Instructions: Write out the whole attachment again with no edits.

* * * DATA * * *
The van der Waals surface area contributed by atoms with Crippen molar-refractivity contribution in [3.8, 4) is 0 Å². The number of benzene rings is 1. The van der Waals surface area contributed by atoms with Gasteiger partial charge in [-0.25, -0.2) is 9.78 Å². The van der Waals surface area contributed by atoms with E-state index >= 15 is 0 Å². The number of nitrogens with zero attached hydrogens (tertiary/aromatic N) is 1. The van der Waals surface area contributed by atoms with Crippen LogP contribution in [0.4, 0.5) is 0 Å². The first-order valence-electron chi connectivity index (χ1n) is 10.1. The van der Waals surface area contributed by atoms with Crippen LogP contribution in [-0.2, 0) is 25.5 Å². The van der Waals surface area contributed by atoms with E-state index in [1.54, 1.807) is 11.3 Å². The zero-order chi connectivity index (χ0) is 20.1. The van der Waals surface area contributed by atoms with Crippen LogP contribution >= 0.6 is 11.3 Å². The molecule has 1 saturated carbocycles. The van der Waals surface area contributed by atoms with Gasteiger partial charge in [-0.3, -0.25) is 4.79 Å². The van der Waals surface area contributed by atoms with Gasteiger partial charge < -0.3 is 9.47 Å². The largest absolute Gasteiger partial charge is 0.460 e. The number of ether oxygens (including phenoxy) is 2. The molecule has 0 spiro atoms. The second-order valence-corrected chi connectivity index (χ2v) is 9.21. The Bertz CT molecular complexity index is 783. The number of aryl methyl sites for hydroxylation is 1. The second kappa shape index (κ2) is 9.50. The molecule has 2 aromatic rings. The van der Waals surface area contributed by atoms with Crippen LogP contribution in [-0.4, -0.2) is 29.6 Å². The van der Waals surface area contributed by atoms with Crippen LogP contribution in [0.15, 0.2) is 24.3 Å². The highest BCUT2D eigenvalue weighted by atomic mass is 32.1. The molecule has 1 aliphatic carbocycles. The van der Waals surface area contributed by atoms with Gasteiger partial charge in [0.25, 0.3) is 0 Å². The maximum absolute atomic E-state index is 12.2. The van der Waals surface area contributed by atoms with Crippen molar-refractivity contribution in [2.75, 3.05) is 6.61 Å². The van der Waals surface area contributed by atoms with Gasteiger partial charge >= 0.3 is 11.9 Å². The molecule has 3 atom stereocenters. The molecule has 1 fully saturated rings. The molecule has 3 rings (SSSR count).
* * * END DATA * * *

The van der Waals surface area contributed by atoms with Crippen molar-refractivity contribution in [3.8, 4) is 0 Å². The number of benzene rings is 1. The van der Waals surface area contributed by atoms with Gasteiger partial charge in [-0.25, -0.2) is 9.78 Å². The van der Waals surface area contributed by atoms with E-state index >= 15 is 0 Å². The number of nitrogens with zero attached hydrogens (tertiary/aromatic N) is 1. The van der Waals surface area contributed by atoms with Crippen LogP contribution in [0.4, 0.5) is 0 Å². The first-order valence-electron chi connectivity index (χ1n) is 10.1. The van der Waals surface area contributed by atoms with Crippen LogP contribution in [-0.2, 0) is 25.5 Å². The van der Waals surface area contributed by atoms with E-state index in [1.54, 1.807) is 11.3 Å². The zero-order chi connectivity index (χ0) is 20.1. The van der Waals surface area contributed by atoms with Crippen LogP contribution >= 0.6 is 11.3 Å². The molecule has 1 saturated carbocycles. The van der Waals surface area contributed by atoms with Gasteiger partial charge in [-0.3, -0.25) is 4.79 Å². The van der Waals surface area contributed by atoms with Gasteiger partial charge < -0.3 is 9.47 Å². The largest absolute Gasteiger partial charge is 0.460 e. The number of ether oxygens (including phenoxy) is 2. The molecule has 0 spiro atoms. The second-order valence-corrected chi connectivity index (χ2v) is 9.21. The Bertz CT molecular complexity index is 783. The number of aryl methyl sites for hydroxylation is 1. The second kappa shape index (κ2) is 9.50. The molecule has 2 aromatic rings. The van der Waals surface area contributed by atoms with Crippen LogP contribution in [-0.4, -0.2) is 29.6 Å². The van der Waals surface area contributed by atoms with Crippen LogP contribution in [0.15, 0.2) is 24.3 Å². The highest BCUT2D eigenvalue weighted by atomic mass is 32.1. The molecule has 1 aliphatic carbocycles. The van der Waals surface area contributed by atoms with Gasteiger partial charge in [0.25, 0.3) is 0 Å². The maximum absolute atomic E-state index is 12.2. The van der Waals surface area contributed by atoms with Crippen molar-refractivity contribution in [2.75, 3.05) is 6.61 Å². The van der Waals surface area contributed by atoms with Gasteiger partial charge >= 0.3 is 11.9 Å². The molecule has 3 atom stereocenters. The molecule has 1 fully saturated rings. The molecule has 3 rings (SSSR count).